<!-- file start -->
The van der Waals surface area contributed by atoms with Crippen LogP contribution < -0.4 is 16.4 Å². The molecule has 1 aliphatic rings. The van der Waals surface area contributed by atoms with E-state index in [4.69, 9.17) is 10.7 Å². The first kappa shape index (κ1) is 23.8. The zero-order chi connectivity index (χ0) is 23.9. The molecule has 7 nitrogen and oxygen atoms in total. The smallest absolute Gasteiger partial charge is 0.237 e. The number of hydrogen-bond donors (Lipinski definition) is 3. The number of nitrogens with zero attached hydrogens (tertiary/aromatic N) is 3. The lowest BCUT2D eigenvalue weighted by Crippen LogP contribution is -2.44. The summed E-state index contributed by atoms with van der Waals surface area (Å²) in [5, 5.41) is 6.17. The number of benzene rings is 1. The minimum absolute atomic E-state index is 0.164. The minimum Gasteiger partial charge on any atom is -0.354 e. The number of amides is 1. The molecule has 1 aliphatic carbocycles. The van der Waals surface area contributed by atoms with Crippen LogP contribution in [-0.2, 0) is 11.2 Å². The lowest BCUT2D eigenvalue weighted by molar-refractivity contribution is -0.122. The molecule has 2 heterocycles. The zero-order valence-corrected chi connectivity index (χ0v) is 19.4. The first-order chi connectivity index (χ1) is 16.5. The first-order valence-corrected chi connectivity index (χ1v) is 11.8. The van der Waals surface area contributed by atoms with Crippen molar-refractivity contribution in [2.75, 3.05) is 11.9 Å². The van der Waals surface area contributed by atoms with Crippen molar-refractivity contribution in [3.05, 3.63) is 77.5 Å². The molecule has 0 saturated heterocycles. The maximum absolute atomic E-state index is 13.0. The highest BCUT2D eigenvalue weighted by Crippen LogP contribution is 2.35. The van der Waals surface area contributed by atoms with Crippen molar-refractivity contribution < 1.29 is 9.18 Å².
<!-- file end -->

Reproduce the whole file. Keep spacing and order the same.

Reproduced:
The van der Waals surface area contributed by atoms with Crippen LogP contribution < -0.4 is 16.4 Å². The molecule has 1 aliphatic rings. The van der Waals surface area contributed by atoms with E-state index in [4.69, 9.17) is 10.7 Å². The first kappa shape index (κ1) is 23.8. The zero-order chi connectivity index (χ0) is 23.9. The molecule has 7 nitrogen and oxygen atoms in total. The smallest absolute Gasteiger partial charge is 0.237 e. The number of hydrogen-bond donors (Lipinski definition) is 3. The number of nitrogens with zero attached hydrogens (tertiary/aromatic N) is 3. The lowest BCUT2D eigenvalue weighted by Crippen LogP contribution is -2.44. The summed E-state index contributed by atoms with van der Waals surface area (Å²) in [5, 5.41) is 6.17. The number of benzene rings is 1. The minimum absolute atomic E-state index is 0.164. The minimum Gasteiger partial charge on any atom is -0.354 e. The number of amides is 1. The molecule has 1 aliphatic carbocycles. The van der Waals surface area contributed by atoms with Crippen LogP contribution in [-0.2, 0) is 11.2 Å². The lowest BCUT2D eigenvalue weighted by molar-refractivity contribution is -0.122. The molecule has 2 heterocycles. The zero-order valence-corrected chi connectivity index (χ0v) is 19.4. The first-order chi connectivity index (χ1) is 16.5. The first-order valence-corrected chi connectivity index (χ1v) is 11.8. The van der Waals surface area contributed by atoms with Crippen molar-refractivity contribution in [2.75, 3.05) is 11.9 Å². The van der Waals surface area contributed by atoms with Crippen molar-refractivity contribution in [3.05, 3.63) is 77.5 Å². The molecule has 0 saturated heterocycles. The maximum absolute atomic E-state index is 13.0. The highest BCUT2D eigenvalue weighted by Crippen LogP contribution is 2.35. The van der Waals surface area contributed by atoms with Crippen molar-refractivity contribution < 1.29 is 9.18 Å².